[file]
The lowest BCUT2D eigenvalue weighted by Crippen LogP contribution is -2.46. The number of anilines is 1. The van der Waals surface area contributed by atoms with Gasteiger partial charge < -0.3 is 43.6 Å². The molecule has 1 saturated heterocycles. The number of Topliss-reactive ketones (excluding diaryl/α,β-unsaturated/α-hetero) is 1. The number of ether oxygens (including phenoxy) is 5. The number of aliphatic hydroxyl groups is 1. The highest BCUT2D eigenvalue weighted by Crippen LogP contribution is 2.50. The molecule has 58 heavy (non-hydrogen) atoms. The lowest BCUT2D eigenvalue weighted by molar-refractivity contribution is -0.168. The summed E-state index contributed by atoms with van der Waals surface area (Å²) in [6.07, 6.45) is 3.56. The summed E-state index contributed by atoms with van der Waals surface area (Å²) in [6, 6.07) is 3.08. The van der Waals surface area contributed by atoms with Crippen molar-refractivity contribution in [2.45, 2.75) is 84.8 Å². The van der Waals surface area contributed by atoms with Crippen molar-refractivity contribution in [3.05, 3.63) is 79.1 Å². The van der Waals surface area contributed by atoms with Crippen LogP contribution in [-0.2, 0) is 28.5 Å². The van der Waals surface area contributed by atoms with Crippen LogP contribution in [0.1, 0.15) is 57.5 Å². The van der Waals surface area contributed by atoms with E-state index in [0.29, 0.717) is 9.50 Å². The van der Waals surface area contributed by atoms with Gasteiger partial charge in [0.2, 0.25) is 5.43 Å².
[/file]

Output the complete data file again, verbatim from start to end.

The lowest BCUT2D eigenvalue weighted by Crippen LogP contribution is -2.46. The number of anilines is 1. The van der Waals surface area contributed by atoms with Gasteiger partial charge < -0.3 is 43.6 Å². The molecule has 1 saturated heterocycles. The number of Topliss-reactive ketones (excluding diaryl/α,β-unsaturated/α-hetero) is 1. The number of ether oxygens (including phenoxy) is 5. The number of aliphatic hydroxyl groups is 1. The highest BCUT2D eigenvalue weighted by Crippen LogP contribution is 2.50. The molecule has 58 heavy (non-hydrogen) atoms. The lowest BCUT2D eigenvalue weighted by molar-refractivity contribution is -0.168. The summed E-state index contributed by atoms with van der Waals surface area (Å²) in [6.07, 6.45) is 3.56. The summed E-state index contributed by atoms with van der Waals surface area (Å²) in [6, 6.07) is 3.08. The van der Waals surface area contributed by atoms with Crippen molar-refractivity contribution in [2.45, 2.75) is 84.8 Å². The van der Waals surface area contributed by atoms with Crippen molar-refractivity contribution in [3.05, 3.63) is 79.1 Å². The van der Waals surface area contributed by atoms with Crippen LogP contribution in [-0.2, 0) is 28.5 Å². The van der Waals surface area contributed by atoms with Crippen LogP contribution in [0.1, 0.15) is 57.5 Å². The van der Waals surface area contributed by atoms with E-state index in [0.29, 0.717) is 9.50 Å². The van der Waals surface area contributed by atoms with Gasteiger partial charge in [0.2, 0.25) is 5.43 Å².